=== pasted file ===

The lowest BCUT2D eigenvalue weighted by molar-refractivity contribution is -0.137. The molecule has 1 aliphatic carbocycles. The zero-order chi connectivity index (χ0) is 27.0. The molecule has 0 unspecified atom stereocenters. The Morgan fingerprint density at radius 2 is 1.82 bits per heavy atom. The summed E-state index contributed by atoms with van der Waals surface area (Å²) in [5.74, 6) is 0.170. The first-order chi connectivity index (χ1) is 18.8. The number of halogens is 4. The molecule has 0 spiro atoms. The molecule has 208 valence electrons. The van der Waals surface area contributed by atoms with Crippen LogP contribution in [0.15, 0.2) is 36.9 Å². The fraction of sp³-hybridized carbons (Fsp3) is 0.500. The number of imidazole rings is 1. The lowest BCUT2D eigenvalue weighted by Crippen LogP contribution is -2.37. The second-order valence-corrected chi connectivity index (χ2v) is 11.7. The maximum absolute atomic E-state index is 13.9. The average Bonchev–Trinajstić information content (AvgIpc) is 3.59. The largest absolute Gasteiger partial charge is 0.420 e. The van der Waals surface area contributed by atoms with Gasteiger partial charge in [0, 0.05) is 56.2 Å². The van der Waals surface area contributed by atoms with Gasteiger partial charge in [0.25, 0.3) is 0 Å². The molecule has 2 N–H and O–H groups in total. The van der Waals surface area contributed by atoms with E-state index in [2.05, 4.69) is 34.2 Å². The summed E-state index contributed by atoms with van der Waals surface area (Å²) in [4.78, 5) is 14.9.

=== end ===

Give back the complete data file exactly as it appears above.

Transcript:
The lowest BCUT2D eigenvalue weighted by molar-refractivity contribution is -0.137. The molecule has 1 aliphatic carbocycles. The zero-order chi connectivity index (χ0) is 27.0. The molecule has 0 unspecified atom stereocenters. The Morgan fingerprint density at radius 2 is 1.82 bits per heavy atom. The summed E-state index contributed by atoms with van der Waals surface area (Å²) in [5.74, 6) is 0.170. The first-order chi connectivity index (χ1) is 18.8. The number of halogens is 4. The molecule has 0 spiro atoms. The molecule has 208 valence electrons. The van der Waals surface area contributed by atoms with Crippen LogP contribution in [0.15, 0.2) is 36.9 Å². The fraction of sp³-hybridized carbons (Fsp3) is 0.500. The number of imidazole rings is 1. The lowest BCUT2D eigenvalue weighted by Crippen LogP contribution is -2.37. The second-order valence-corrected chi connectivity index (χ2v) is 11.7. The maximum absolute atomic E-state index is 13.9. The average Bonchev–Trinajstić information content (AvgIpc) is 3.59. The largest absolute Gasteiger partial charge is 0.420 e. The van der Waals surface area contributed by atoms with Gasteiger partial charge in [0, 0.05) is 56.2 Å². The van der Waals surface area contributed by atoms with Gasteiger partial charge in [0.25, 0.3) is 0 Å². The molecule has 2 N–H and O–H groups in total. The van der Waals surface area contributed by atoms with E-state index in [2.05, 4.69) is 34.2 Å². The summed E-state index contributed by atoms with van der Waals surface area (Å²) in [4.78, 5) is 14.9.